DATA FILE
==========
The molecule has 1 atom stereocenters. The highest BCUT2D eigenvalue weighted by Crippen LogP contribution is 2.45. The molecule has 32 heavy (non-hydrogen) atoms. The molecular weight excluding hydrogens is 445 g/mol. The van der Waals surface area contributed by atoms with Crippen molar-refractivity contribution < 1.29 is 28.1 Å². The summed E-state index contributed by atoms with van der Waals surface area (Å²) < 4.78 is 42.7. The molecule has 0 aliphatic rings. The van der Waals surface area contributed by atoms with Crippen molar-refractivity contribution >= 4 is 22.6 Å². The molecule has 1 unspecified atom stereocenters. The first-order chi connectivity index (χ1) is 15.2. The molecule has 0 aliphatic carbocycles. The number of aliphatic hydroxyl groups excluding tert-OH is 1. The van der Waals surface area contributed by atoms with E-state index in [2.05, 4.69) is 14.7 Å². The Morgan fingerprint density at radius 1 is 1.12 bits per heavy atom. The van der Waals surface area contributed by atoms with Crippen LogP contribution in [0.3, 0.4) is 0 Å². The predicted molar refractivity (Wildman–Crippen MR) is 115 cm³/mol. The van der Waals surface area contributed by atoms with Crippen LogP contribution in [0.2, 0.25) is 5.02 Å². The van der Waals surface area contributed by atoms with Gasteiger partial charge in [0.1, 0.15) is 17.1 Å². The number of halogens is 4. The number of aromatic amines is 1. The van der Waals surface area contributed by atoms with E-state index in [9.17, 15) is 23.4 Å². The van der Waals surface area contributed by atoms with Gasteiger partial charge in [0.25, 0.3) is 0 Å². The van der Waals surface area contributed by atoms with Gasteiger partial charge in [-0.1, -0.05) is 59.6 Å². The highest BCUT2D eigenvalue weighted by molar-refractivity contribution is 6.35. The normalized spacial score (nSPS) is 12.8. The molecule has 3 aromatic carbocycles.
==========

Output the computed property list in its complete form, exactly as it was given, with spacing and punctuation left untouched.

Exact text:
The molecule has 1 atom stereocenters. The highest BCUT2D eigenvalue weighted by Crippen LogP contribution is 2.45. The molecule has 32 heavy (non-hydrogen) atoms. The molecular weight excluding hydrogens is 445 g/mol. The van der Waals surface area contributed by atoms with Crippen molar-refractivity contribution < 1.29 is 28.1 Å². The summed E-state index contributed by atoms with van der Waals surface area (Å²) < 4.78 is 42.7. The molecule has 0 aliphatic rings. The van der Waals surface area contributed by atoms with Crippen molar-refractivity contribution >= 4 is 22.6 Å². The molecule has 1 unspecified atom stereocenters. The first-order chi connectivity index (χ1) is 15.2. The molecule has 0 aliphatic carbocycles. The number of aliphatic hydroxyl groups excluding tert-OH is 1. The van der Waals surface area contributed by atoms with E-state index in [2.05, 4.69) is 14.7 Å². The Morgan fingerprint density at radius 1 is 1.12 bits per heavy atom. The van der Waals surface area contributed by atoms with Crippen LogP contribution in [0.3, 0.4) is 0 Å². The predicted molar refractivity (Wildman–Crippen MR) is 115 cm³/mol. The van der Waals surface area contributed by atoms with Crippen LogP contribution in [0.2, 0.25) is 5.02 Å². The van der Waals surface area contributed by atoms with Gasteiger partial charge in [0.1, 0.15) is 17.1 Å². The number of halogens is 4. The number of aromatic amines is 1. The van der Waals surface area contributed by atoms with E-state index in [9.17, 15) is 23.4 Å². The van der Waals surface area contributed by atoms with Gasteiger partial charge in [0.25, 0.3) is 0 Å². The van der Waals surface area contributed by atoms with Gasteiger partial charge in [-0.1, -0.05) is 59.6 Å². The highest BCUT2D eigenvalue weighted by molar-refractivity contribution is 6.35. The normalized spacial score (nSPS) is 12.8. The molecule has 3 aromatic carbocycles.